In the first two centuries after the ministry of Jesus, the faithful witness to him by his disciples was clearer and more consistent than it would remain. Persecution of his witnesses was also real, sometimes severe, but sporadic. This combined reality—faithful witness sometimes to death—inspired many Olympians to become Christians themselves.
But this reality doesn’t explain all, or even most, of the growing popularity enjoyed by the Church beginning in the 200s. How do we know? Because the success which was driving this growth was also subverting that Church. This became a familiar historical pattern: an authentic movement of the Holy Spirit gains popularity; then, overwhelmed by people, it becomes conventional.
“By the very fact of wealth and numbers the original forms of the church, namely, community of life and goods, began to disappear; they could not continue. The extreme differences between social strata made them impossible. The church solidifies. The fact of numbers, of money that has to be managed, and of the relation to power leads to the institution” (Ellul, 32).
A hierarchy develops within the Church which mirrors the imperial administration and its management of people and property. Institutional charity displaces personal care even though more poor people actually get fed.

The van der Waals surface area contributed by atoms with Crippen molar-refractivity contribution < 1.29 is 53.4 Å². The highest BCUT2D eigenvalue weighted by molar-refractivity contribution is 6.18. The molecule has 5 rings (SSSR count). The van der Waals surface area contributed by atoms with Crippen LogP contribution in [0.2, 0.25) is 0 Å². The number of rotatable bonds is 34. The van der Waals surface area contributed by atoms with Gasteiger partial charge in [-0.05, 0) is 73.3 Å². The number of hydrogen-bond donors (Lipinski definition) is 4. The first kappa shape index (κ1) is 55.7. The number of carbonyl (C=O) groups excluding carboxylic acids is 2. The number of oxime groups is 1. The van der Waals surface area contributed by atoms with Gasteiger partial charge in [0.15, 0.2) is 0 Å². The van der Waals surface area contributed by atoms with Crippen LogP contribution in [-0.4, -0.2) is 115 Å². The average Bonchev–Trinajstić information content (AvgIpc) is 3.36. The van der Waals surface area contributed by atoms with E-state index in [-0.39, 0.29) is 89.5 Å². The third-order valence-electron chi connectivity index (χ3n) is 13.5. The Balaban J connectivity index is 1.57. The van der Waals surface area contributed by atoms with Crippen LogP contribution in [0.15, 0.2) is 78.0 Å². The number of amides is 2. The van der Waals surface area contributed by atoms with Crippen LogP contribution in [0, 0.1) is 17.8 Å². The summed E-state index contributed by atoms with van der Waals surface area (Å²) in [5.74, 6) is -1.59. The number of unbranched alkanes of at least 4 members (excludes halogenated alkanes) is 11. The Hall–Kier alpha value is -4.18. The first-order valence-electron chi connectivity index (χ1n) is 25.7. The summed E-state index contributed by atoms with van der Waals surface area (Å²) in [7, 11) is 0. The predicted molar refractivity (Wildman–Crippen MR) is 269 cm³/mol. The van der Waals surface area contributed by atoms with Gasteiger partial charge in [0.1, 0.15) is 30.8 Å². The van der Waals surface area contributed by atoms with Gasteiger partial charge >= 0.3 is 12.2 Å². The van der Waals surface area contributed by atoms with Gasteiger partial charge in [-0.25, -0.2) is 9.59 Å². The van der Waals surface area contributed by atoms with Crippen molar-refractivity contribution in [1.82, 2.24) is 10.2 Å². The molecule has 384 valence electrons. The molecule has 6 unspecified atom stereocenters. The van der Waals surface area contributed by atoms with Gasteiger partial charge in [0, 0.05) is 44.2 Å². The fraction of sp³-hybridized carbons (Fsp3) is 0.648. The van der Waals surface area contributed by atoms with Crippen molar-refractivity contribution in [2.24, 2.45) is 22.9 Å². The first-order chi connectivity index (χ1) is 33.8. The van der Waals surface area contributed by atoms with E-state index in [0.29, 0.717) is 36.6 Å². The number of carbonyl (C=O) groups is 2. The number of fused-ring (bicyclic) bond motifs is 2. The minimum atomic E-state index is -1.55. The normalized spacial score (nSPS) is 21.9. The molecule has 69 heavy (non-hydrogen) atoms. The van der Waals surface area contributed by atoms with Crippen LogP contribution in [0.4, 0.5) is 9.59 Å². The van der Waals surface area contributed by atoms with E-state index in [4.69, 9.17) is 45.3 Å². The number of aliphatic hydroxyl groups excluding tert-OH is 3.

With the growth of this hierarchy in the 300s, we see “the break between a clergy of priests and a laypeople, and the dominance within the church of the rich and powerful. A break comes between those…who render service, who give expression to charity, and those…who are the occasion of charity, to whom they render service. This was the real break in the church. How, under these conditions, could it maintain a theology or even more so a practice of non-power?” (32).
There were, of course, rich people who gave away their wealth and became poor in faithful witness to Jesus. The Church by then had ways of exploiting them while at the same time protecting itself and its members from their example. It sent them away. Some went away physically to live as hermits. Others went away narratively to live on as saints; that is, as people of extraordinary virtue who should be admired by ordinary people but not imitated. “How could the church survive if everybody became poor?” (33).
“The rich and well-provided did not confiscate the Christian truth that belonged to the poor…But when riches are present, it is only with difficulty that the poor maintain their place” (33). Poor people became the abstract poor who were cared for by leaders. This abstraction of love, called charity, simply strengthened the increasing marginality within the Church of those who were not leaders.